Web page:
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Gender Inequality in a Globalizing World

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  • Stephanie Seguino

    (University of Vermont & The Levy Economics Institute)

Abstract

Emphasis on market-friendly macroeconomic and development strategies in recent years has resulted in deleterious effects on growth and well- being, and has done little to promote greater gender equality. This paper argues that the example of East Asia states, which recognized their position as “late industrializers,” relied on a managed-market approach with the state that employed a wide variety of policy instruments to promote industrialization. Nevertheless, while Asian growth was rapid, it was not enough to produce greater gender equality. A concentration of women in mobile export industries that face severe competition from other low-wage countries reduces their bargaining power and inhibits closure of gender-wage gaps. Gender-equitable macroeconomic and development policies are thus required, including financial market regulation, regulation of trade and investment flows, and gender- sensitive public sector spending..

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File URL: http://128.118.178.162/eps/io/papers/0507/0507005.pdf
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Bibliographic Info

Paper provided by EconWPA in its series Industrial Organization with number 0507005.

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Length: 16 pages
Date of creation: 20 Jul 2005
Date of revision:
Handle: RePEc:wpa:wuwpio:0507005

Note: Type of Document - pdf; pages: 16
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Web page: http://128.118.178.162

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Keywords: gender; inequality; industrial policy; firm mobility; trade;

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References

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  1. James Heintz, 2002. "Global Labor Standards: Their Impact and Implementation," Working Papers wp46, Political Economy Research Institute, University of Massachusetts at Amherst.
  2. Gunseli Berik, 2000. "Mature Export-Led Growth and Gender Wage Inequality in Taiwan," Feminist Economics, Taylor & Francis Journals, vol. 6(3), pages 1-26.
  3. Margaret Maurer-Fazio & James Hughes, 2002. "The Effects of Market Liberalization on the Relative Earnings of Chinese Women," William Davidson Institute Working Papers Series 460, William Davidson Institute at the University of Michigan.
  4. Stephan Klasen & Claudia Wink, 2003. ""Missing Women": Revisiting The Debate," Feminist Economics, Taylor & Francis Journals, vol. 9(2-3), pages 263-299.
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  7. Michael Bruno & William Easterly, 1995. "Inflation Crises and Long-Run Growth," NBER Working Papers 5209, National Bureau of Economic Research, Inc.
  8. Stephanie Seguino, 1997. "Gender wage inequality and export-led growth in South Korea," Journal of Development Studies, Taylor & Francis Journals, vol. 34(2), pages 102-132.
  9. Elson, Diane & Cagatay, Nilufer, 2000. "The Social Content of Macroeconomic Policies," World Development, Elsevier, vol. 28(7), pages 1347-1364, July.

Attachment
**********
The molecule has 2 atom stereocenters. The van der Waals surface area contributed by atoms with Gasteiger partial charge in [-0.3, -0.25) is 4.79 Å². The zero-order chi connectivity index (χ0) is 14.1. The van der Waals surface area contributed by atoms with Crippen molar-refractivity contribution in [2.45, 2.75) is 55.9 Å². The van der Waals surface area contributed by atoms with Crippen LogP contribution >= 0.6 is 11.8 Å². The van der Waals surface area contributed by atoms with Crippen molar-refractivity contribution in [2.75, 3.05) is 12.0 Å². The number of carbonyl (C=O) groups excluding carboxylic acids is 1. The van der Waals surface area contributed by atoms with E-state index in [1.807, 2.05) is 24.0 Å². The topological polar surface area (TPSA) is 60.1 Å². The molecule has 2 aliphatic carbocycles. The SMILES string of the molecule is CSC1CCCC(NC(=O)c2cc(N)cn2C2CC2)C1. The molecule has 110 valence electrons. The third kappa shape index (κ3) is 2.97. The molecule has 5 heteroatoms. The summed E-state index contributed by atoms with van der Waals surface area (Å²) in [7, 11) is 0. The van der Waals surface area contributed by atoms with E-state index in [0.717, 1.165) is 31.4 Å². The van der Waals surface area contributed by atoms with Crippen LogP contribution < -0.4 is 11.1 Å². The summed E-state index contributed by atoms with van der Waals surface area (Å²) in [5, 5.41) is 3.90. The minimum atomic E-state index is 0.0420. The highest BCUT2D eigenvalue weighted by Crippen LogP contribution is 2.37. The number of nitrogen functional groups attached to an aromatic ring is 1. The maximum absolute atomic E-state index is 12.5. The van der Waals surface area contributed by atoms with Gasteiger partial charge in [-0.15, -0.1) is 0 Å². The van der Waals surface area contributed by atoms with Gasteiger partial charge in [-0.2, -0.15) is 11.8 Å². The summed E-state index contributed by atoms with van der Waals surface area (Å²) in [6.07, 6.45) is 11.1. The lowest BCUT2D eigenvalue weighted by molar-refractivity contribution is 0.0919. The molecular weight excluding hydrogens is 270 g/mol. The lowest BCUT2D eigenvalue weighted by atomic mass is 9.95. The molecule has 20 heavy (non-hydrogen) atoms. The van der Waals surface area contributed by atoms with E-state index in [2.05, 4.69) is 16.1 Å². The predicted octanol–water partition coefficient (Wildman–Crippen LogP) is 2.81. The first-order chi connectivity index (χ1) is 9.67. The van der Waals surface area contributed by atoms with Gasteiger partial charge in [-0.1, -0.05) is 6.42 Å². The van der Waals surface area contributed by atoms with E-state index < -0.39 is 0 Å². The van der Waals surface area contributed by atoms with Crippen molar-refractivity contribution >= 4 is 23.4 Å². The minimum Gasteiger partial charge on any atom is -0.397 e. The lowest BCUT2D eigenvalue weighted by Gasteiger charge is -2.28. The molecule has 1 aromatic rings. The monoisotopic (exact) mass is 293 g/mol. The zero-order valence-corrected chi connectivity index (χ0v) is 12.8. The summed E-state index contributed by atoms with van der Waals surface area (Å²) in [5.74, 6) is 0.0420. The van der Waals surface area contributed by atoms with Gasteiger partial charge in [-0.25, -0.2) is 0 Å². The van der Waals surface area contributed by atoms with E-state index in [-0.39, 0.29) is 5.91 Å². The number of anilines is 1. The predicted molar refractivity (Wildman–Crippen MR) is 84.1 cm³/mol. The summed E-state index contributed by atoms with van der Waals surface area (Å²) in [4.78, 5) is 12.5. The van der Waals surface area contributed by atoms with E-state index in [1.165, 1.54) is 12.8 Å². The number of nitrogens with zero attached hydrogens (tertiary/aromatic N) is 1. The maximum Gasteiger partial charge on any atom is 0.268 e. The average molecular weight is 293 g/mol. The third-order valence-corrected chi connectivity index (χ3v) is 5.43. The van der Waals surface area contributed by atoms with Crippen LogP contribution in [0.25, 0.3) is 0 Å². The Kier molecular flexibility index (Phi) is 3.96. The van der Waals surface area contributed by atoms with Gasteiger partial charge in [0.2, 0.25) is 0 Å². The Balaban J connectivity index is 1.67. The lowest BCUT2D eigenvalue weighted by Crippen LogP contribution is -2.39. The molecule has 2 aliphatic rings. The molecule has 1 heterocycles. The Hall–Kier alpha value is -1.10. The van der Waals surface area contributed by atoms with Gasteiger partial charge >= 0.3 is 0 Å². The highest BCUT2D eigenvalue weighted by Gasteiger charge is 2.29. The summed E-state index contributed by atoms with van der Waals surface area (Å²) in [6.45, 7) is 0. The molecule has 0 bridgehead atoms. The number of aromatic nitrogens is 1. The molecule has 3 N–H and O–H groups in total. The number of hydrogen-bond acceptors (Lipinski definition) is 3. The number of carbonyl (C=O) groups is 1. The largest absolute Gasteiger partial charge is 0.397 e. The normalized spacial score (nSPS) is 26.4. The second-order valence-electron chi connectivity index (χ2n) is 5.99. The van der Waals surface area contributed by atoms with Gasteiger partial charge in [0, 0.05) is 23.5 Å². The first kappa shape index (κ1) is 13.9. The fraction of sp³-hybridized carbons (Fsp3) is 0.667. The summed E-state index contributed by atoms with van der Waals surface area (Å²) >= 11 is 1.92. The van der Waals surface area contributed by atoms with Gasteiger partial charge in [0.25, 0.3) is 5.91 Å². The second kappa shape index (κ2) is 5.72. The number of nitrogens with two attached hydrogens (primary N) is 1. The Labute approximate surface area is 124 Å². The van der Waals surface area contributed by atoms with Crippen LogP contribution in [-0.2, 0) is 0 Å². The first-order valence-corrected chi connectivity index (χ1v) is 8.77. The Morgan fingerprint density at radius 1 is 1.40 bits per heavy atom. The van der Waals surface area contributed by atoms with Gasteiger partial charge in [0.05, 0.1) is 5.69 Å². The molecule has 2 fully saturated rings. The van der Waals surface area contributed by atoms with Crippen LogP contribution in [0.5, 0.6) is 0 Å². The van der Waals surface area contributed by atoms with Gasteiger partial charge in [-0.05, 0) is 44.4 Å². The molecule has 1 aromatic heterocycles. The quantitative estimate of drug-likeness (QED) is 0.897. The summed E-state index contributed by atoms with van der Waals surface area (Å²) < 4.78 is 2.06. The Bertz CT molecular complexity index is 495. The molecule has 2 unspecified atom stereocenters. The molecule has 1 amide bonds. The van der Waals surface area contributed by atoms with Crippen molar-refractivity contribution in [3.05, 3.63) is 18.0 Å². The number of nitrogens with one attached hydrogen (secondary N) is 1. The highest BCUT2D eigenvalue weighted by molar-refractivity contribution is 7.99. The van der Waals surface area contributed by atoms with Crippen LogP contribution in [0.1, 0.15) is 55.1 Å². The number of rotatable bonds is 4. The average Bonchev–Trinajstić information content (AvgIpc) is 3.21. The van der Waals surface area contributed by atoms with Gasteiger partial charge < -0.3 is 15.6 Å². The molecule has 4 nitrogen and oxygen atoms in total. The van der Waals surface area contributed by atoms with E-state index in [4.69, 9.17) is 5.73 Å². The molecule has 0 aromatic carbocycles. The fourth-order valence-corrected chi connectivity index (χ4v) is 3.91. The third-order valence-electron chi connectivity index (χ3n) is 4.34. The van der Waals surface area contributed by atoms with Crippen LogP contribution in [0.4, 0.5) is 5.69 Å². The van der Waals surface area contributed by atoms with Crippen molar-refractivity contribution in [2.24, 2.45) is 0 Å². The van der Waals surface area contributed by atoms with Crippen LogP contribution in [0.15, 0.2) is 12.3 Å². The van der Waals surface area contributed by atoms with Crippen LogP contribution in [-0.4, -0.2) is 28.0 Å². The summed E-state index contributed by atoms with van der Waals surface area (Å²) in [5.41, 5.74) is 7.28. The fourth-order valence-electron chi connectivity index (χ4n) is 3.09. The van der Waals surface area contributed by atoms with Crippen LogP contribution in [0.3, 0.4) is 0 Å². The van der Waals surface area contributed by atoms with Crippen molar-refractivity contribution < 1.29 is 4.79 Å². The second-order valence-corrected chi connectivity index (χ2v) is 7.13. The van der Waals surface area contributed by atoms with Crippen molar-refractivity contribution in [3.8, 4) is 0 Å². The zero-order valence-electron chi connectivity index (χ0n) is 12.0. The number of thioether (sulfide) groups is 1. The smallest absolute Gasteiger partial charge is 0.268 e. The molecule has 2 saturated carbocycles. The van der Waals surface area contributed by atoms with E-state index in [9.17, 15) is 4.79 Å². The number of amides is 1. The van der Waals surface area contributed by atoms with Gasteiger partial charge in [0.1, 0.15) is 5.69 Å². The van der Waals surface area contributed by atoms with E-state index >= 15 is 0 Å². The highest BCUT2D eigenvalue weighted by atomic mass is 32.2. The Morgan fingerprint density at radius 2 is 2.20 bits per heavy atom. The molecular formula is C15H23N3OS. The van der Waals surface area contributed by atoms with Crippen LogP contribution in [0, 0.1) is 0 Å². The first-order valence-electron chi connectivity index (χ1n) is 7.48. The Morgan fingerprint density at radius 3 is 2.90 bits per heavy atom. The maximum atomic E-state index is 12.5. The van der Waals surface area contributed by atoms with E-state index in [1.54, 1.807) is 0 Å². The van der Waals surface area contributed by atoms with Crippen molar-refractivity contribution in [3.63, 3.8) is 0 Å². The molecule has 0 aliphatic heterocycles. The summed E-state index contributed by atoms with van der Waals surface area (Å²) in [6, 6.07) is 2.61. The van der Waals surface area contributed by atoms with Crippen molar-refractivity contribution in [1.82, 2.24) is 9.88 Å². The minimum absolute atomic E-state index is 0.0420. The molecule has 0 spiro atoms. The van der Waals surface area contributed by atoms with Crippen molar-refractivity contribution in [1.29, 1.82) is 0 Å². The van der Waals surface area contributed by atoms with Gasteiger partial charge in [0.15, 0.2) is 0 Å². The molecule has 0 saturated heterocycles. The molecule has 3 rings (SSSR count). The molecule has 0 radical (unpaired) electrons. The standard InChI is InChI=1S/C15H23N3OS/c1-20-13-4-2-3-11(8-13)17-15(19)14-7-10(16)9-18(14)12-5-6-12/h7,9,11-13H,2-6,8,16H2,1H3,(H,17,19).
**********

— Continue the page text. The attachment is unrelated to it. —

10. Gerald Epstein, 2003. "Alternatives to Inflation Targeting Monetary Policy for Stable and Egalitarian Growth: A Brief Research Summary," Working Papers wp62, Political Economy Research Institute, University of Massachusetts at Amherst.
  11. Yilmaz Akyuz & Ha-Joon Chang & Richard Kozul-Wright, 1998. "New perspectives on East Asian development," Journal of Development Studies, Taylor & Francis Journals, vol. 34(6), pages 4-36.
  12. Naila Kabeer, 2004. "Globalization, Labor Standards, And Women'S Rights: Dilemmas Of Collective (In)Action In An Interdependent World," Feminist Economics, Taylor & Francis Journals, vol. 10(1), pages 3-35.
  13. Minsik Choi, 2001. "Threat Effect of Foreign Direct Investment on Labor Union Wage Premium," Working Papers wp27, Political Economy Research Institute, University of Massachusetts at Amherst.
  14. Munisamy Gopinath & Weiyan Chen, 2003. "Foreign direct investment and wages: a cross-country analysis," The Journal of International Trade & Economic Development, Taylor & Francis Journals, vol. 12(3), pages 285-309.
  15. G¸nseli Berik & Yana van der Meulen Rodgers & Joseph E. Zveglich, 2004. "International Trade and Gender Wage Discrimination: Evidence from East Asia," Review of Development Economics, Wiley Blackwell, vol. 8(2), pages 237-254, 05.
  16. Nelson, Richard R. & Pack, Howard, 1998. "The Asian miracle and modern growth theory," Policy Research Working Paper Series 1881, The World Bank.
  17. Frank Barry & Holger Gorg & Eric Strobl, 2005. "Foreign direct investment and wages in domestic firms in Ireland: Productivity spillovers versus labour-market crowding out," International Journal of the Economics of Business, Taylor & Francis Journals, vol. 12(1), pages 67-84.
  18. Stephanie Seguino & Caren A. Grown, 2006. "Feminist-Kaleckian Macroeconomic Policy for Developing Countries," Economics Working Paper Archive wp_446, Levy Economics Institute.
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Cited by:
  1. Chen, Zhihong & Ge, Ying & Lai, Huiwen & Wan, Chi, 2013. "Globalization and Gender Wage Inequality in China," World Development, Elsevier, vol. 44(C), pages 256-266.

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